Byzantine Mosaics: The Gold That Stayed
Byzantine architecture, mosaics, Uncategorized

Byzantine Mosaics: The Gold That Stayed

According to the Robert Frost poem, nothing gold can stay. Frost’s take on nature’s hues is poignant and the metaphor is broad. Brilliant, talented people have their day and then pass on. Grand and mighty cities fall into ruin. But there is a town in Europe that has “stayed” for nearly twenty centuries. And it has done so, in part, due to gold: brilliant, exquisitely detailed Byzantine mosaics.

A snug little city in northeastern Italy, Ravenna is not far from the Adriatic coast. In the age of Christ, Ravenna was, like Venice, a town built on pilings within a marsh. Julius Caesar massed his army there before setting out to cross the Rubicon.

Mosaics, not carpets, decorated Roman floors


In 402 Roman Emperor Honorius proclaimed Ravenna, with its easy access to the sea, the capital of the Western Empire. In order to grow and better defend itself, the dominant branch of the Empire had moved east to Constantinople, now Istanbul. Honorius constructed civil and religious buildings in Ravenna, adorning the latter with mosaics. Honorius’ sister, Galla Placida, later took power there, defending Christianity from invading barbarians, and commissioning her own mosaic-laden mausoleum.

Mosaics are small pieces of stone and colored glass used to create artistic designs and representations. Byzantine mosaics were often gold in color, created by placing gold leaf under glass. Glass mosaics are the most brilliantly reflective of mosaics.

Mausoleum of Galla Placida
Christian mosaics
Mosaic dome, Mausoleum of Galla Placida


In 476, Roman Emperor Romulus Augustulus was deposed by a non-Roman, Odoacer, who was then succeeded in 493 by Theodoric the Great. Odoacer and Theodoric belonged to the Sovereign of Ostrogoths. “The Goths,” from which the word, gothic derives,  referring to things German or Teutonic, and architecture not classically Greek or Roman.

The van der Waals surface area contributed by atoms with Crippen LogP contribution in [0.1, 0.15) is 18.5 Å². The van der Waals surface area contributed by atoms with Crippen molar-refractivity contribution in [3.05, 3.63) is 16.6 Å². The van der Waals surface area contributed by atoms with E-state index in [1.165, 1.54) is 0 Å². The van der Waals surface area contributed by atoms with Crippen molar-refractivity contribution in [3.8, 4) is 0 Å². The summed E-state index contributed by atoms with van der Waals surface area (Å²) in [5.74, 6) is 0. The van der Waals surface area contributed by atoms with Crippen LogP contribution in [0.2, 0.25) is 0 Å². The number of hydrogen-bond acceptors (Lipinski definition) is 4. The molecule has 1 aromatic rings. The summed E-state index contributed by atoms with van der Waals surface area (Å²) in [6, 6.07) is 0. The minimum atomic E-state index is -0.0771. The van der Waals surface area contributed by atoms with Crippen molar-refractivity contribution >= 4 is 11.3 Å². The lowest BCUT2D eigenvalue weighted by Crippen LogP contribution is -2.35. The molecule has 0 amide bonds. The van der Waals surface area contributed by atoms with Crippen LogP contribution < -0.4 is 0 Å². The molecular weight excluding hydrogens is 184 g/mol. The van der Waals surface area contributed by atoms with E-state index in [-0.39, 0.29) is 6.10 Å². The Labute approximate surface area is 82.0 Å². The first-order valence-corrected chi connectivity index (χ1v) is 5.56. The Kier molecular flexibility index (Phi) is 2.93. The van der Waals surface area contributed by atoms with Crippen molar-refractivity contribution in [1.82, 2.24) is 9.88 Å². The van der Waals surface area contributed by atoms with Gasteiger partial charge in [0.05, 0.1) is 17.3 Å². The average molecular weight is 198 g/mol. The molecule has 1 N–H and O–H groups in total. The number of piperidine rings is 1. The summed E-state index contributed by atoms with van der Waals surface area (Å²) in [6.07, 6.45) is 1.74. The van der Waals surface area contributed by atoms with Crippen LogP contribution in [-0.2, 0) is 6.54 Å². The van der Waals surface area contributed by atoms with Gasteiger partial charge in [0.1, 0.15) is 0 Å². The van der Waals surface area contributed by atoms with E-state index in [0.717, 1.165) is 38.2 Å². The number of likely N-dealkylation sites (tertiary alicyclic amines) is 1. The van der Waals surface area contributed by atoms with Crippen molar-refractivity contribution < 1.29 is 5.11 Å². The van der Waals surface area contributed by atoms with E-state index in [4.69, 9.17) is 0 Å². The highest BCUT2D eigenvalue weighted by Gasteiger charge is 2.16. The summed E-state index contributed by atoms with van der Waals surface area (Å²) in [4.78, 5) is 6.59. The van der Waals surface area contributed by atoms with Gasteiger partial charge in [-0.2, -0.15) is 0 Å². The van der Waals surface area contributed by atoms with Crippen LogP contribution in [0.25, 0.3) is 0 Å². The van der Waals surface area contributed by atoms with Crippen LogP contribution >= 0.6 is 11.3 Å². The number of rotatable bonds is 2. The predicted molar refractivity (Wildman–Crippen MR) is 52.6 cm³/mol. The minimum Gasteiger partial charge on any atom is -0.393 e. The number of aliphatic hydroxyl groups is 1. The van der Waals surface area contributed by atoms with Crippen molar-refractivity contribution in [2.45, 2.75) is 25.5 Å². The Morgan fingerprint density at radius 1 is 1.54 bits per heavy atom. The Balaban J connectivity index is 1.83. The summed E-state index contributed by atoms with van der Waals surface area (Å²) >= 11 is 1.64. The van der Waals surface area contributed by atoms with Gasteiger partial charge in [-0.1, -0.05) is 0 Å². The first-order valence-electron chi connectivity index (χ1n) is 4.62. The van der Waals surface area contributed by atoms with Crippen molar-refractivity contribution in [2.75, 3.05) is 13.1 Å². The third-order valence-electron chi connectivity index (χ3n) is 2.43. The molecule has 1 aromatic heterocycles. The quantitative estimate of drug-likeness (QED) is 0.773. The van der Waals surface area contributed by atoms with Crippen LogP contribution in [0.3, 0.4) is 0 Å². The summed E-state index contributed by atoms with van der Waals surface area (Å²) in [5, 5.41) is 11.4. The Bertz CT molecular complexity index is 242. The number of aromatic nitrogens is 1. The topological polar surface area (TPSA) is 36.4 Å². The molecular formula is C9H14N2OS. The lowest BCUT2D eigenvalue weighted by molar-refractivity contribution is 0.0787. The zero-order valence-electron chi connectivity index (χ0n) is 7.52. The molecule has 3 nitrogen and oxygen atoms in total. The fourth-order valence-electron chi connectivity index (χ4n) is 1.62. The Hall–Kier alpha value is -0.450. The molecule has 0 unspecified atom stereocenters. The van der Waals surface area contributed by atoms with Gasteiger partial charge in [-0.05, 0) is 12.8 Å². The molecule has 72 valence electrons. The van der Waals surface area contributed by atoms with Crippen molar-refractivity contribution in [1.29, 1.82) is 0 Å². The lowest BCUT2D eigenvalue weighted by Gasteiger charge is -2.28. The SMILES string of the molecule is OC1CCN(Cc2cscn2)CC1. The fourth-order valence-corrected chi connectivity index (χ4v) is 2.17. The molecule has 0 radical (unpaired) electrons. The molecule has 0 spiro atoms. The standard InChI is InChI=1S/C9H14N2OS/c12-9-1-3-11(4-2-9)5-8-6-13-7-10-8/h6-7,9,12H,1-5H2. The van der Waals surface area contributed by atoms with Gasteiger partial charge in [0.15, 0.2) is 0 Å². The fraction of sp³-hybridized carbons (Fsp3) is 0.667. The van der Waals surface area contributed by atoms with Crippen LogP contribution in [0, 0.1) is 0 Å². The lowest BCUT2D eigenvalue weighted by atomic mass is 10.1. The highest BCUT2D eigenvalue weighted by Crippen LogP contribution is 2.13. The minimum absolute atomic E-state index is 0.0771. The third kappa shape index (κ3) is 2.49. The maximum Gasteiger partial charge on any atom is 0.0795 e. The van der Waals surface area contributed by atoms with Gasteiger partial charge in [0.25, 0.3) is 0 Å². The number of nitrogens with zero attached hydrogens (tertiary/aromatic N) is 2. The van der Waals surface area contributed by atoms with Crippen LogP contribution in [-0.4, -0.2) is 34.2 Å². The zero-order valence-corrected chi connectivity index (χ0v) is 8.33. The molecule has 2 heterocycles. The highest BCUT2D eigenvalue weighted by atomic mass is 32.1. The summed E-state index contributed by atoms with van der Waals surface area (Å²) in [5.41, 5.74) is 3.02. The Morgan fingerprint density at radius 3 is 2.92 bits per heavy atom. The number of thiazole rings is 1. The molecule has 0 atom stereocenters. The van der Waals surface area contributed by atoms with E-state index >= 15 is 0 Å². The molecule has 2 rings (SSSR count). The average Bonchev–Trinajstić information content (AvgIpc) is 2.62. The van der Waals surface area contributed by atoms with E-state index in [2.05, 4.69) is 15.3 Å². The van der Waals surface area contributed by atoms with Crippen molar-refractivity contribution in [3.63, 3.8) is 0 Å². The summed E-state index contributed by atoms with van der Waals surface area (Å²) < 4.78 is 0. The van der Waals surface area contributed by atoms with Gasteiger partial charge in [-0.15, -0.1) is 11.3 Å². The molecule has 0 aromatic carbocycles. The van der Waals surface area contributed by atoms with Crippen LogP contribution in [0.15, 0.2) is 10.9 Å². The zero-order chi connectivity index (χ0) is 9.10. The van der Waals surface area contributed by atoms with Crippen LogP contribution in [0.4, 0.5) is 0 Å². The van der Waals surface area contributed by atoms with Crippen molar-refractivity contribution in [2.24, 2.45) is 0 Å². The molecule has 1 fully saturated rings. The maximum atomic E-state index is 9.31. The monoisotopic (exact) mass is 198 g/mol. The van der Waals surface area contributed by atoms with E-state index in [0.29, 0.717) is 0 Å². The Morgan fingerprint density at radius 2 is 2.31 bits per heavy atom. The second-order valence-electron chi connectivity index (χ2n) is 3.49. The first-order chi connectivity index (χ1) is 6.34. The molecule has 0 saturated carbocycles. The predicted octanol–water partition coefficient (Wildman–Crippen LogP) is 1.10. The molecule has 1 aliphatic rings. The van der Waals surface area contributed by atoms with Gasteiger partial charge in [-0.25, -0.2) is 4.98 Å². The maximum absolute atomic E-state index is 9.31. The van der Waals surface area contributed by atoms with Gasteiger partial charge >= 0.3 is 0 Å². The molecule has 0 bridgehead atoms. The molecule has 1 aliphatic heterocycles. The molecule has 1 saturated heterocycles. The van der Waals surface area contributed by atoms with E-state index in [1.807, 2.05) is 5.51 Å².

The Goths ruled Italy from Ravenna. Theodoric promoted the Arian version of Christianity, in which Christ is believed to be separate and subordinate to God, but he cohabited peacefully with Catholics. He also maintained the mosaic tradition; I imagine Roman mosaic artisans, timidly approaching the new ruler, hoping to stay employed. Theodoric restored Emperor Trajan’s imperial Roman aqueduct, and built the following:

Theodoric’s Palace
The Basilica of St. Apollinare Nuovo — interior mosaic of Christ with angels;
More mosaics, these of the three Magi, in the Basilica of St. Appolonare Nuovo;
Mosaic representation of  the city Ravenna, in the Basilica of Appolonare Nuovo;
and the Ecclesia matrix (Church of the Holy Spirit), where Christ’s baptism–and the twelve apostles–are portrayed.
Christian mosaics
Note the detail and expressions: all created with stone and glass!


In 539, the Byzantine (basically, Rome in the East) Emperor Justinian overthrew the Goths. Based in Constantinople, he designated Ravenna as capital of the Prefecture of Italy. Justinian decorated Ravenna as lavishly he did Constantinople, with temples of marble adorned with fabulous Byzantine mosaic panels. These panels bring to detail scenes of Christ’s life as well as Byzantine court life. Two splendid basilicas: St. Vitale and St. Apollonare in nearby Classe, were built during this period.

Byzantine era mosaics
Christ and angels on a background of gold in the Apse dome of St. Vitale Basilica
Byzantine mosaics
Decorative mosaics, again featuring gold, in the Basilica of San Vitale
Byzantine mosaics
Mosaic Christ and angels, San Vitale Basilica
Basilica of St. Appolonare, with its mosaic ceiling apse, in nearby Classe
Byzantine mosaics
Green and gold apse dome mosaics, St. Appolonare Basilica in Classe
A sparkling mosaic cross, Basilica de St. Appolonare in Classe


Byzantium could not hold. Impoverished by battles with Persians and the followers of newborn Islam, the empire overextended itself. Its farthest flung parts spun off first: in the 8th century an Italian tribe, the Lombards, took over Ravenna. In 1453 Byzantine rule in Constantinople ended.

In its heyday Ravenna was subordinate to grand and glorious Constantinople. But Istanbul’s Byzantine mosaics were later plastered over, and not all have been restored. The mosaics of Ravenna remained gloriously intact. You can see them there today in basilicas, mausoleums, baptisteries, and chapels. The little subsidiary that stayed — it now outshines the main office.

For more on Byzantine mosaics, go to:

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